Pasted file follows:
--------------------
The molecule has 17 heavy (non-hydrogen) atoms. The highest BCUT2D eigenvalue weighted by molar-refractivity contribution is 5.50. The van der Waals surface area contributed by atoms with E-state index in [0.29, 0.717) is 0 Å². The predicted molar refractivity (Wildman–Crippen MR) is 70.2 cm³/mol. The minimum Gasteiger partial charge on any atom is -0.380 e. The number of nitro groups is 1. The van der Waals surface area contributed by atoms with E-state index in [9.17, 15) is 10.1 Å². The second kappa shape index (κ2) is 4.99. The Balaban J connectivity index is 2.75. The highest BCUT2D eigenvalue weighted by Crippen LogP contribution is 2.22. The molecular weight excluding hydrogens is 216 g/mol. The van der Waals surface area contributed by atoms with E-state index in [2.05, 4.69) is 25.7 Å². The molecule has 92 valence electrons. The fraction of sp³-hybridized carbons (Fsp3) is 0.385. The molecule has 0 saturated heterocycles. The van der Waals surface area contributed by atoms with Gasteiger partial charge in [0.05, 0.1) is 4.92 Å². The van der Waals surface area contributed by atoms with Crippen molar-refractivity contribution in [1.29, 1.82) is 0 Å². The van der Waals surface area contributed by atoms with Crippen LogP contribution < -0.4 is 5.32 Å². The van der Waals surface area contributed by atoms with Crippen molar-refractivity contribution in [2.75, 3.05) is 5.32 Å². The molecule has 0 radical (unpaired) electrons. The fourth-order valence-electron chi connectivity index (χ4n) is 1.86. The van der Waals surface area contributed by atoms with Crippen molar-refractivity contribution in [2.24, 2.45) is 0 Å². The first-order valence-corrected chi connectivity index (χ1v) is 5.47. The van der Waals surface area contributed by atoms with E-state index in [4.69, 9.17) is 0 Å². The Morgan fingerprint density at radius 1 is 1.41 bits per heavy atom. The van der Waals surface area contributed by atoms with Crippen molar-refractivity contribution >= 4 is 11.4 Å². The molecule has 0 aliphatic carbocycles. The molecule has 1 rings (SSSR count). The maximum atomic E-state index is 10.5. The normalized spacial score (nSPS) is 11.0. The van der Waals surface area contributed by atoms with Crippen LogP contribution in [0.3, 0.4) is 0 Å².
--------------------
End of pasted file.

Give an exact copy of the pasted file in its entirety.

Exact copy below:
The molecule has 17 heavy (non-hydrogen) atoms. The highest BCUT2D eigenvalue weighted by molar-refractivity contribution is 5.50. The van der Waals surface area contributed by atoms with E-state index in [0.29, 0.717) is 0 Å². The predicted molar refractivity (Wildman–Crippen MR) is 70.2 cm³/mol. The minimum Gasteiger partial charge on any atom is -0.380 e. The number of nitro groups is 1. The van der Waals surface area contributed by atoms with E-state index in [9.17, 15) is 10.1 Å². The second kappa shape index (κ2) is 4.99. The Balaban J connectivity index is 2.75. The highest BCUT2D eigenvalue weighted by Crippen LogP contribution is 2.22. The molecular weight excluding hydrogens is 216 g/mol. The van der Waals surface area contributed by atoms with E-state index in [2.05, 4.69) is 25.7 Å². The molecule has 92 valence electrons. The fraction of sp³-hybridized carbons (Fsp3) is 0.385. The molecule has 0 saturated heterocycles. The van der Waals surface area contributed by atoms with Gasteiger partial charge in [0.05, 0.1) is 4.92 Å². The van der Waals surface area contributed by atoms with Crippen molar-refractivity contribution in [1.29, 1.82) is 0 Å². The van der Waals surface area contributed by atoms with Crippen LogP contribution < -0.4 is 5.32 Å². The van der Waals surface area contributed by atoms with Crippen molar-refractivity contribution in [2.75, 3.05) is 5.32 Å². The molecule has 0 radical (unpaired) electrons. The fourth-order valence-electron chi connectivity index (χ4n) is 1.86. The van der Waals surface area contributed by atoms with Crippen molar-refractivity contribution in [2.24, 2.45) is 0 Å². The first-order valence-corrected chi connectivity index (χ1v) is 5.47. The van der Waals surface area contributed by atoms with E-state index in [4.69, 9.17) is 0 Å². The Morgan fingerprint density at radius 1 is 1.41 bits per heavy atom. The van der Waals surface area contributed by atoms with Crippen molar-refractivity contribution >= 4 is 11.4 Å². The molecule has 0 aliphatic carbocycles. The molecule has 1 rings (SSSR count). The maximum atomic E-state index is 10.5. The normalized spacial score (nSPS) is 11.0. The van der Waals surface area contributed by atoms with Crippen LogP contribution in [0.3, 0.4) is 0 Å².